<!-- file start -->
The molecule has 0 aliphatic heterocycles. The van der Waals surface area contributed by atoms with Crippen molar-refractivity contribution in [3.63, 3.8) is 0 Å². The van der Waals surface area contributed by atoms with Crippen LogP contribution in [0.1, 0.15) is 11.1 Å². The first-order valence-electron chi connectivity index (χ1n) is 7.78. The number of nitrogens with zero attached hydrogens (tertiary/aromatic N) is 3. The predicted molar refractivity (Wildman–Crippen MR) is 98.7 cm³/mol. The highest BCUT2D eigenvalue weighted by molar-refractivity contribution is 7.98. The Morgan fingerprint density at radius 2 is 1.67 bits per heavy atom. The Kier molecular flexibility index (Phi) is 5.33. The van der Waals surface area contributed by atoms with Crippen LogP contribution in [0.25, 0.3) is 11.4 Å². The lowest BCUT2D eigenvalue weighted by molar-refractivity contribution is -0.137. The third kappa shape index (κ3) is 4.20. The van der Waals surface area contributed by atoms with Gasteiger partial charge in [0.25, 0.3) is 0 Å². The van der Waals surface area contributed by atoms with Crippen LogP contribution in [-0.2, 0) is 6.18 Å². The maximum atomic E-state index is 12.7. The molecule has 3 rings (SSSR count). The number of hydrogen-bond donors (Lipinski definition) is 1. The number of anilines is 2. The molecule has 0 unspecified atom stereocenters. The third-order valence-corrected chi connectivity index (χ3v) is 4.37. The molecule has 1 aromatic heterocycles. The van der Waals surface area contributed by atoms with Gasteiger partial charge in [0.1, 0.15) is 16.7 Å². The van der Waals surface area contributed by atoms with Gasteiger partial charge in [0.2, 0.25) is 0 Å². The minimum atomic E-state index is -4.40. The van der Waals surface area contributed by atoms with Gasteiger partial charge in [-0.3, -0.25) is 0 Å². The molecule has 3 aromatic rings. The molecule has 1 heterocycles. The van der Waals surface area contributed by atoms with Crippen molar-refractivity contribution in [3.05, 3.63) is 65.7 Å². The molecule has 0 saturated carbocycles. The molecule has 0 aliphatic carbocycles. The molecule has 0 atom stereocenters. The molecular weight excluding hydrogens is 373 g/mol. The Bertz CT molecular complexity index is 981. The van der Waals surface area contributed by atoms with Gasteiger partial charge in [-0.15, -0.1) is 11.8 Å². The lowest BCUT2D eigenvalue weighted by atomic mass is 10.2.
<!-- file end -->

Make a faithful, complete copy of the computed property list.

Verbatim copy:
The molecule has 0 aliphatic heterocycles. The van der Waals surface area contributed by atoms with Crippen molar-refractivity contribution in [3.63, 3.8) is 0 Å². The van der Waals surface area contributed by atoms with Crippen LogP contribution in [0.1, 0.15) is 11.1 Å². The first-order valence-electron chi connectivity index (χ1n) is 7.78. The number of nitrogens with zero attached hydrogens (tertiary/aromatic N) is 3. The predicted molar refractivity (Wildman–Crippen MR) is 98.7 cm³/mol. The highest BCUT2D eigenvalue weighted by molar-refractivity contribution is 7.98. The Morgan fingerprint density at radius 2 is 1.67 bits per heavy atom. The Kier molecular flexibility index (Phi) is 5.33. The van der Waals surface area contributed by atoms with Crippen LogP contribution in [0.25, 0.3) is 11.4 Å². The lowest BCUT2D eigenvalue weighted by molar-refractivity contribution is -0.137. The third kappa shape index (κ3) is 4.20. The van der Waals surface area contributed by atoms with Gasteiger partial charge in [0.25, 0.3) is 0 Å². The van der Waals surface area contributed by atoms with Crippen LogP contribution in [-0.2, 0) is 6.18 Å². The maximum atomic E-state index is 12.7. The molecule has 3 rings (SSSR count). The number of hydrogen-bond donors (Lipinski definition) is 1. The number of anilines is 2. The molecule has 0 unspecified atom stereocenters. The third-order valence-corrected chi connectivity index (χ3v) is 4.37. The molecule has 1 aromatic heterocycles. The van der Waals surface area contributed by atoms with Gasteiger partial charge in [0.1, 0.15) is 16.7 Å². The van der Waals surface area contributed by atoms with Gasteiger partial charge in [0.2, 0.25) is 0 Å². The minimum atomic E-state index is -4.40. The van der Waals surface area contributed by atoms with Gasteiger partial charge in [-0.3, -0.25) is 0 Å². The molecule has 3 aromatic rings. The molecule has 1 heterocycles. The van der Waals surface area contributed by atoms with Crippen molar-refractivity contribution in [3.05, 3.63) is 65.7 Å². The molecule has 0 saturated carbocycles. The molecule has 0 aliphatic carbocycles. The molecule has 0 atom stereocenters. The molecular weight excluding hydrogens is 373 g/mol. The Bertz CT molecular complexity index is 981. The van der Waals surface area contributed by atoms with Gasteiger partial charge in [-0.15, -0.1) is 11.8 Å². The lowest BCUT2D eigenvalue weighted by atomic mass is 10.2.